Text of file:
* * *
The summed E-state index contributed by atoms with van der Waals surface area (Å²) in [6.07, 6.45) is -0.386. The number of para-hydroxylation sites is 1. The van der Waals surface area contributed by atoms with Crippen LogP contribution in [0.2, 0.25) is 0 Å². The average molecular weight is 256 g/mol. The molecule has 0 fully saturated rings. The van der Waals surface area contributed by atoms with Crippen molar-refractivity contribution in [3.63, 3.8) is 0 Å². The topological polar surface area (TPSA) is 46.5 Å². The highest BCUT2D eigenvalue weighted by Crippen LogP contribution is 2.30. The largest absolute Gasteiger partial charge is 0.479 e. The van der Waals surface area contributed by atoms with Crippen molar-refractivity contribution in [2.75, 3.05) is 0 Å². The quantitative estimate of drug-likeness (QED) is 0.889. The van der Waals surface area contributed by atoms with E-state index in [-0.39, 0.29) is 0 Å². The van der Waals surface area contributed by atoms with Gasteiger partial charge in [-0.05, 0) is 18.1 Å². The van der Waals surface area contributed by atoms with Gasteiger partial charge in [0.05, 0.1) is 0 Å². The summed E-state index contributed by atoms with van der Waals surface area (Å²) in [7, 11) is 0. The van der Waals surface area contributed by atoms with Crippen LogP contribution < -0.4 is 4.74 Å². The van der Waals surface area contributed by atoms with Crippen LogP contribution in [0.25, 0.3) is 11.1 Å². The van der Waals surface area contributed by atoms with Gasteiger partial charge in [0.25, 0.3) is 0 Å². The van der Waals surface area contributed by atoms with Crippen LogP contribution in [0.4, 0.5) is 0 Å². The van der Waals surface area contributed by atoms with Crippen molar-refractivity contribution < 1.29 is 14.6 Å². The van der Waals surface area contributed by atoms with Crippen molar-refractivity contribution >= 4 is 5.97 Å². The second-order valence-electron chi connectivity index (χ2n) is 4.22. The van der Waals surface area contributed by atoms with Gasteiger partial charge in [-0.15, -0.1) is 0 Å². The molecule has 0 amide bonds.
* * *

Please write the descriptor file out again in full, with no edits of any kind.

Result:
The summed E-state index contributed by atoms with van der Waals surface area (Å²) in [6.07, 6.45) is -0.386. The number of para-hydroxylation sites is 1. The van der Waals surface area contributed by atoms with Crippen LogP contribution in [0.2, 0.25) is 0 Å². The average molecular weight is 256 g/mol. The molecule has 0 fully saturated rings. The van der Waals surface area contributed by atoms with Crippen molar-refractivity contribution in [3.63, 3.8) is 0 Å². The topological polar surface area (TPSA) is 46.5 Å². The highest BCUT2D eigenvalue weighted by Crippen LogP contribution is 2.30. The largest absolute Gasteiger partial charge is 0.479 e. The van der Waals surface area contributed by atoms with Crippen molar-refractivity contribution in [2.75, 3.05) is 0 Å². The quantitative estimate of drug-likeness (QED) is 0.889. The van der Waals surface area contributed by atoms with E-state index in [-0.39, 0.29) is 0 Å². The van der Waals surface area contributed by atoms with Gasteiger partial charge in [-0.05, 0) is 18.1 Å². The van der Waals surface area contributed by atoms with Gasteiger partial charge in [0.05, 0.1) is 0 Å². The summed E-state index contributed by atoms with van der Waals surface area (Å²) in [7, 11) is 0. The van der Waals surface area contributed by atoms with Crippen LogP contribution < -0.4 is 4.74 Å². The van der Waals surface area contributed by atoms with Crippen LogP contribution in [0.25, 0.3) is 11.1 Å². The van der Waals surface area contributed by atoms with Gasteiger partial charge in [0.25, 0.3) is 0 Å². The van der Waals surface area contributed by atoms with Crippen LogP contribution in [0.4, 0.5) is 0 Å². The van der Waals surface area contributed by atoms with Crippen molar-refractivity contribution < 1.29 is 14.6 Å². The van der Waals surface area contributed by atoms with Crippen molar-refractivity contribution >= 4 is 5.97 Å². The second-order valence-electron chi connectivity index (χ2n) is 4.22. The van der Waals surface area contributed by atoms with Gasteiger partial charge in [-0.15, -0.1) is 0 Å². The molecule has 0 amide bonds.